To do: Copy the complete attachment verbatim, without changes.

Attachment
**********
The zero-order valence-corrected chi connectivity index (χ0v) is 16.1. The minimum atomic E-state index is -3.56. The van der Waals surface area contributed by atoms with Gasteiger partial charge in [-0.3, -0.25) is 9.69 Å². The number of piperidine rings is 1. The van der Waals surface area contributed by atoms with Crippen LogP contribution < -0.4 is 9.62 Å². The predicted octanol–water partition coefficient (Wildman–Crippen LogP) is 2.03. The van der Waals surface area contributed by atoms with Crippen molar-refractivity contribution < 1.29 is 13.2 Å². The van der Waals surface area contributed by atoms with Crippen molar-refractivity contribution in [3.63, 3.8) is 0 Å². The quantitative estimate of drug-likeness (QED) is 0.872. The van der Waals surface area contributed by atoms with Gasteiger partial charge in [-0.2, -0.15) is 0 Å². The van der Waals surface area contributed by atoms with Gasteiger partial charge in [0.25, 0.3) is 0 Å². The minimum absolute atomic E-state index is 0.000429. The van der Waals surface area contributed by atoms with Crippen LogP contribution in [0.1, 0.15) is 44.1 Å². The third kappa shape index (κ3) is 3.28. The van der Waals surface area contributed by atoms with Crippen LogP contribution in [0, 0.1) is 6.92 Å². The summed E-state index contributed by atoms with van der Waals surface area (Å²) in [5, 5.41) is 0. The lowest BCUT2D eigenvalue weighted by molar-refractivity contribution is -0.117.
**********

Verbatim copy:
The zero-order valence-corrected chi connectivity index (χ0v) is 16.1. The minimum atomic E-state index is -3.56. The van der Waals surface area contributed by atoms with Gasteiger partial charge in [-0.3, -0.25) is 9.69 Å². The number of piperidine rings is 1. The van der Waals surface area contributed by atoms with Crippen LogP contribution < -0.4 is 9.62 Å². The predicted octanol–water partition coefficient (Wildman–Crippen LogP) is 2.03. The van der Waals surface area contributed by atoms with Crippen molar-refractivity contribution < 1.29 is 13.2 Å². The van der Waals surface area contributed by atoms with Crippen molar-refractivity contribution in [3.63, 3.8) is 0 Å². The quantitative estimate of drug-likeness (QED) is 0.872. The van der Waals surface area contributed by atoms with Gasteiger partial charge in [-0.2, -0.15) is 0 Å². The van der Waals surface area contributed by atoms with Gasteiger partial charge in [0.25, 0.3) is 0 Å². The minimum absolute atomic E-state index is 0.000429. The van der Waals surface area contributed by atoms with Crippen LogP contribution in [0.1, 0.15) is 44.1 Å². The third kappa shape index (κ3) is 3.28. The van der Waals surface area contributed by atoms with Crippen LogP contribution in [0, 0.1) is 6.92 Å². The summed E-state index contributed by atoms with van der Waals surface area (Å²) in [5, 5.41) is 0. The lowest BCUT2D eigenvalue weighted by molar-refractivity contribution is -0.117.